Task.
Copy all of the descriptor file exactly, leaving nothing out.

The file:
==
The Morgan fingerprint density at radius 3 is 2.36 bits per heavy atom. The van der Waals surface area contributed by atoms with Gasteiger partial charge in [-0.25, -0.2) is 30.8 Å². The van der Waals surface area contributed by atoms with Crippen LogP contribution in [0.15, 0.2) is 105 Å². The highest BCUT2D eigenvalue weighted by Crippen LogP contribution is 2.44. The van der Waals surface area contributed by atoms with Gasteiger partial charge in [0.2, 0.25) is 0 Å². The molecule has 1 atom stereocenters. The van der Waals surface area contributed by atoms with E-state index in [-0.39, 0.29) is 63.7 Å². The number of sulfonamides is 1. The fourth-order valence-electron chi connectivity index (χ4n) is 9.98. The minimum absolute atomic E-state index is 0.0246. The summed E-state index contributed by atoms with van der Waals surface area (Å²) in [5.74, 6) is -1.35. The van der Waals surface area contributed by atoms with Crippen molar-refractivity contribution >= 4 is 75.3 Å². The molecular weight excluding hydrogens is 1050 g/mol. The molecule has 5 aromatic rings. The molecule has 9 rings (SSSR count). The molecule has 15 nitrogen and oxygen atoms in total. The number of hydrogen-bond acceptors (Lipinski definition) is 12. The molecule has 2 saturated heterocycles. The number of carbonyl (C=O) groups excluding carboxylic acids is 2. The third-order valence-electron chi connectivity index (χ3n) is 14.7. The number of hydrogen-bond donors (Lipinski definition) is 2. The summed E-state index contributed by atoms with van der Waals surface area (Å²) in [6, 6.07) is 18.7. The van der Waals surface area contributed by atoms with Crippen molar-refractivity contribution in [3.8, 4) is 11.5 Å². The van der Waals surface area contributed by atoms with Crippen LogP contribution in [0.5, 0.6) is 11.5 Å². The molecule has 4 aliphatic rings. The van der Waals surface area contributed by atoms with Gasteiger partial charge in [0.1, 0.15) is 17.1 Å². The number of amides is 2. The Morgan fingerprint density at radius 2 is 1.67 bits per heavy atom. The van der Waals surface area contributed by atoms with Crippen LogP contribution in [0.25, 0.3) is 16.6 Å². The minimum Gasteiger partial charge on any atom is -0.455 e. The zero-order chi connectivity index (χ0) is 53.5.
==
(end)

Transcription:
The Morgan fingerprint density at radius 3 is 2.36 bits per heavy atom. The van der Waals surface area contributed by atoms with Gasteiger partial charge in [-0.25, -0.2) is 30.8 Å². The van der Waals surface area contributed by atoms with Crippen LogP contribution in [0.15, 0.2) is 105 Å². The highest BCUT2D eigenvalue weighted by Crippen LogP contribution is 2.44. The van der Waals surface area contributed by atoms with Gasteiger partial charge in [0.2, 0.25) is 0 Å². The molecule has 1 atom stereocenters. The van der Waals surface area contributed by atoms with E-state index in [-0.39, 0.29) is 63.7 Å². The number of sulfonamides is 1. The fourth-order valence-electron chi connectivity index (χ4n) is 9.98. The minimum absolute atomic E-state index is 0.0246. The summed E-state index contributed by atoms with van der Waals surface area (Å²) in [5.74, 6) is -1.35. The van der Waals surface area contributed by atoms with Crippen molar-refractivity contribution >= 4 is 75.3 Å². The molecular weight excluding hydrogens is 1050 g/mol. The molecule has 5 aromatic rings. The molecule has 9 rings (SSSR count). The molecule has 15 nitrogen and oxygen atoms in total. The number of hydrogen-bond acceptors (Lipinski definition) is 12. The molecule has 2 saturated heterocycles. The number of carbonyl (C=O) groups excluding carboxylic acids is 2. The third-order valence-electron chi connectivity index (χ3n) is 14.7. The number of hydrogen-bond donors (Lipinski definition) is 2. The summed E-state index contributed by atoms with van der Waals surface area (Å²) in [6, 6.07) is 18.7. The van der Waals surface area contributed by atoms with Crippen molar-refractivity contribution in [3.8, 4) is 11.5 Å². The van der Waals surface area contributed by atoms with Crippen LogP contribution in [0.5, 0.6) is 11.5 Å². The molecule has 4 aliphatic rings. The van der Waals surface area contributed by atoms with Gasteiger partial charge in [0.1, 0.15) is 17.1 Å². The number of amides is 2. The Morgan fingerprint density at radius 2 is 1.67 bits per heavy atom. The van der Waals surface area contributed by atoms with Crippen LogP contribution in [0.25, 0.3) is 16.6 Å². The minimum Gasteiger partial charge on any atom is -0.455 e. The zero-order chi connectivity index (χ0) is 53.5.